House votes for tougher restrictions on welfare©Associated Press
February 14, 2003
WASHINGTON -- The House approved a Republican welfare reform bill Thursday that would require more single mothers to work and provide hundreds of millions of dollars to promote marriage.
Nearly identical to a plan put forth by President Bush, the GOP legislation passed by a 230-192 vote, largely along party lines. Florida representatives stuck with their parties with the exception of Democrat Allen Boyd. The plan would renew a 1996 welfare overhaul that allowed states to impose tough new rules and helped spark a massive reduction in welfare rolls.
Members of both parties declared the 1996 overhaul a success, even as they differed sharply on what steps are needed to further help the poorest Americans.
The bill puts strict limits on the amount of time most welfare recipients can spend in education and training programs, requires states to put more of its welfare recipients to work and requires that each person work more hours.
It limits people to five years of benefits over their lifetime and continues to ban legal immigrants from aid programs. It provides $16.5-billion a year for states to run their programs and offers a modest increase in child care spending.
Republicans said the key to success was putting people to work.
"A check in the mail every month won't teach responsibility. It won't build confidence," said Rep. Deborah Pryce, R-Ohio.
Studies find that most people who have left welfare are working, earning more than they got from the government but not enough to escape poverty.
Democrats said simply getting someone off welfare is not good enough and argued that education, training and access to child care are key to helping people earn a decent wage.
The House bill includes up to $300-million per year for experiments promoting marriage. It also extends a $50-million program promoting abstinence from sex until marriage, which bans any discussion of contraception.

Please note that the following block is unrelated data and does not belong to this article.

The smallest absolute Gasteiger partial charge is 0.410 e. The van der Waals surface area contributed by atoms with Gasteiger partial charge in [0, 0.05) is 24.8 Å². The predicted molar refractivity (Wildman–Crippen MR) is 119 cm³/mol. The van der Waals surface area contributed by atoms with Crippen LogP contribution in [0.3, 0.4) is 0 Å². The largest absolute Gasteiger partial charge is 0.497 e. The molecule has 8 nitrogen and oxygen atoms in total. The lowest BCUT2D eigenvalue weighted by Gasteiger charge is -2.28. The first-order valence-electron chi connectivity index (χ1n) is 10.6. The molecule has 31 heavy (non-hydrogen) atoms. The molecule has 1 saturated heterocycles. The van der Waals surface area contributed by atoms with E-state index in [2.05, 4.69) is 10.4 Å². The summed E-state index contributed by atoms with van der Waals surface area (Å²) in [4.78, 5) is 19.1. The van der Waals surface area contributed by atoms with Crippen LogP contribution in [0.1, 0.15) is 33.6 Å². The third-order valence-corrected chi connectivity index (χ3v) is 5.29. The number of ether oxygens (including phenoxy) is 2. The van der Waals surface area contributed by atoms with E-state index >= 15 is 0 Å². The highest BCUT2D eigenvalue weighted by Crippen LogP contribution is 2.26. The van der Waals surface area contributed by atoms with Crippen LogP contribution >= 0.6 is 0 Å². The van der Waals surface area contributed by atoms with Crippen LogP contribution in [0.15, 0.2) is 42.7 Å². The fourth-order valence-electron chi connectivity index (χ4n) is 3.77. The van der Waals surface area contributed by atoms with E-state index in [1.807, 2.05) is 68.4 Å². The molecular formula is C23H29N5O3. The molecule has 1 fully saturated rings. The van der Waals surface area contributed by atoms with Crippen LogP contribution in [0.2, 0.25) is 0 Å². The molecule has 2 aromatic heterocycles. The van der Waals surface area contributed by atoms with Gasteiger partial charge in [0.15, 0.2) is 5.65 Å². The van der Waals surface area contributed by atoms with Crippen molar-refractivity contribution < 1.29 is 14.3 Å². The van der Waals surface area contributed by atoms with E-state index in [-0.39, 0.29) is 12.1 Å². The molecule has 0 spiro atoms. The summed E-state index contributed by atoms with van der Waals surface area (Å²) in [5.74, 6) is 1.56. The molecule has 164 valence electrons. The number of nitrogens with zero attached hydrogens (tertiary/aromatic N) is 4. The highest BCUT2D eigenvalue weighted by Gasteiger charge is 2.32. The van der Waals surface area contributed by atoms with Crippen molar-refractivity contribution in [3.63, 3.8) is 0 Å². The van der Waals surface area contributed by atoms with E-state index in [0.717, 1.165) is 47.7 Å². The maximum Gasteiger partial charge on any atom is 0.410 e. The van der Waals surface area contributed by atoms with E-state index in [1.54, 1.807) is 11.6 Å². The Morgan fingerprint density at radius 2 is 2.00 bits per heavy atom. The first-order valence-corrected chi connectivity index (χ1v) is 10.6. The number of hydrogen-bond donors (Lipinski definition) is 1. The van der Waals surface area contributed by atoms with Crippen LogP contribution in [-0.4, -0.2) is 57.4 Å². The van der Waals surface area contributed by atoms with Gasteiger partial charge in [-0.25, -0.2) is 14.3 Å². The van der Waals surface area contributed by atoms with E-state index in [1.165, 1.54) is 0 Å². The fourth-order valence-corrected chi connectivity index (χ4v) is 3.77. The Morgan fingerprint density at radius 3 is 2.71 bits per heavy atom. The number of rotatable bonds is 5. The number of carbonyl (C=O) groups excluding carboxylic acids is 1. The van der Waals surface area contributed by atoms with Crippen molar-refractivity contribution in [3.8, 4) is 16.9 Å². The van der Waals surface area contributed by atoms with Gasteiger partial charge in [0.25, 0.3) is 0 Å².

Both programs have attracted strong opposition, with opponents saying neither has been proven effective. Some worry the marriage program could push people into bad marriages.
Also . . .
PARTIAL-BIRTH ABORTION: Making good on a November election promise, House Republicans began pushing a bill Thursday that would ban a controversial late-term abortion procedure.
House Judiciary Committee Chairman F. James Sensenbrenner, R-Wis., said GOP leaders hope to get the bill passed by the full House before the Easter break.
OIL RESERVES: Senators were divided Thursday on whether the government should release crude oil from its emergency reserve in an attempt to boost sagging petroleum inventories and dampen soaring energy prices.
Several oil industry experts told a Senate hearing that premature release of oil from the government's Strategic Petroleum Reserve could backfire and prompt producers such as Saudi Arabia to cancel plans to increase production.
JUDICIAL NOMINEES: Senate Republicans overcame another Democratic blockade against President Bush's judicial nominees Thursday to push a lawyer criticized by the disabled one step closer to the federal bench.
On an 11-8 vote that fell mostly along party lines, the Republican-controlled Senate Judiciary Committee forced a vote on Jeffrey Sutton, making him the second appeals court nominee to win approval from the panel this year and the 19th since Bush took office.
But Democrats succeeded in blocking votes on three other appellate nominees who had been up for a vote Thursday, arguing that they needed more time to question the candidates.
SCHOOL VOUCHERS: Senate Republican leaders are proposing legislation that would expand school vouchers and offer extra help for children with disabilities.
The proposals planned to be released today will include up to $75-million in private-school vouchers for children who are eligible to transfer out of their failing schools but have no other public school available, GOP aides said.
BALANCED BUDGET: A group of House members introduced a balanced budget amendment to the U.S. Constitution on Thursday, arguing that recent deficits demonstrate Congress doesn't have the discipline to balance the budget.
"The time has come for a little constitutional supervision over the Congress, just like we have to have parental supervision over our children," said Sensenbrenner, chairman of the House Judiciary Committee.
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